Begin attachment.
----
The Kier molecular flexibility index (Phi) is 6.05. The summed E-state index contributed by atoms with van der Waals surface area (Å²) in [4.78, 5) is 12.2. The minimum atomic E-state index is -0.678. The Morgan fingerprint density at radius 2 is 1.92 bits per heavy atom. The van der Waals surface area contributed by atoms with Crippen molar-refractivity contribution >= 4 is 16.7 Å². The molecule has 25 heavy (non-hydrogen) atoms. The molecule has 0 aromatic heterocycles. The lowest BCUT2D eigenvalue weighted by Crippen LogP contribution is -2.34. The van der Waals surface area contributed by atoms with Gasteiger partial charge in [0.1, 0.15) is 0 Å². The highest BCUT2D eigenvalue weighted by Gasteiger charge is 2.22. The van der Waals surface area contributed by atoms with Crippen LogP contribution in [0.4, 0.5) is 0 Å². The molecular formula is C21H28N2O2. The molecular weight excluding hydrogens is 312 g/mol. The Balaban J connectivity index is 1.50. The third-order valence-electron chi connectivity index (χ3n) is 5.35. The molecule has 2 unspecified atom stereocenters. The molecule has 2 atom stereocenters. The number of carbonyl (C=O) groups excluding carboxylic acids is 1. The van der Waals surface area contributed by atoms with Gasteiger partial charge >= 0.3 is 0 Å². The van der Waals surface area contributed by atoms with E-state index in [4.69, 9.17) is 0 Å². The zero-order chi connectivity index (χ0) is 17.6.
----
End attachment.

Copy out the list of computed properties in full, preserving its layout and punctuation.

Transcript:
The Kier molecular flexibility index (Phi) is 6.05. The summed E-state index contributed by atoms with van der Waals surface area (Å²) in [4.78, 5) is 12.2. The minimum atomic E-state index is -0.678. The Morgan fingerprint density at radius 2 is 1.92 bits per heavy atom. The van der Waals surface area contributed by atoms with Crippen molar-refractivity contribution >= 4 is 16.7 Å². The molecule has 25 heavy (non-hydrogen) atoms. The molecule has 0 aromatic heterocycles. The lowest BCUT2D eigenvalue weighted by Crippen LogP contribution is -2.34. The van der Waals surface area contributed by atoms with Gasteiger partial charge in [0.1, 0.15) is 0 Å². The highest BCUT2D eigenvalue weighted by Gasteiger charge is 2.22. The van der Waals surface area contributed by atoms with Crippen LogP contribution in [0.4, 0.5) is 0 Å². The molecular formula is C21H28N2O2. The molecular weight excluding hydrogens is 312 g/mol. The Balaban J connectivity index is 1.50. The third-order valence-electron chi connectivity index (χ3n) is 5.35. The molecule has 2 unspecified atom stereocenters. The molecule has 2 atom stereocenters. The number of carbonyl (C=O) groups excluding carboxylic acids is 1. The van der Waals surface area contributed by atoms with Gasteiger partial charge >= 0.3 is 0 Å². The van der Waals surface area contributed by atoms with E-state index in [4.69, 9.17) is 0 Å². The zero-order chi connectivity index (χ0) is 17.6.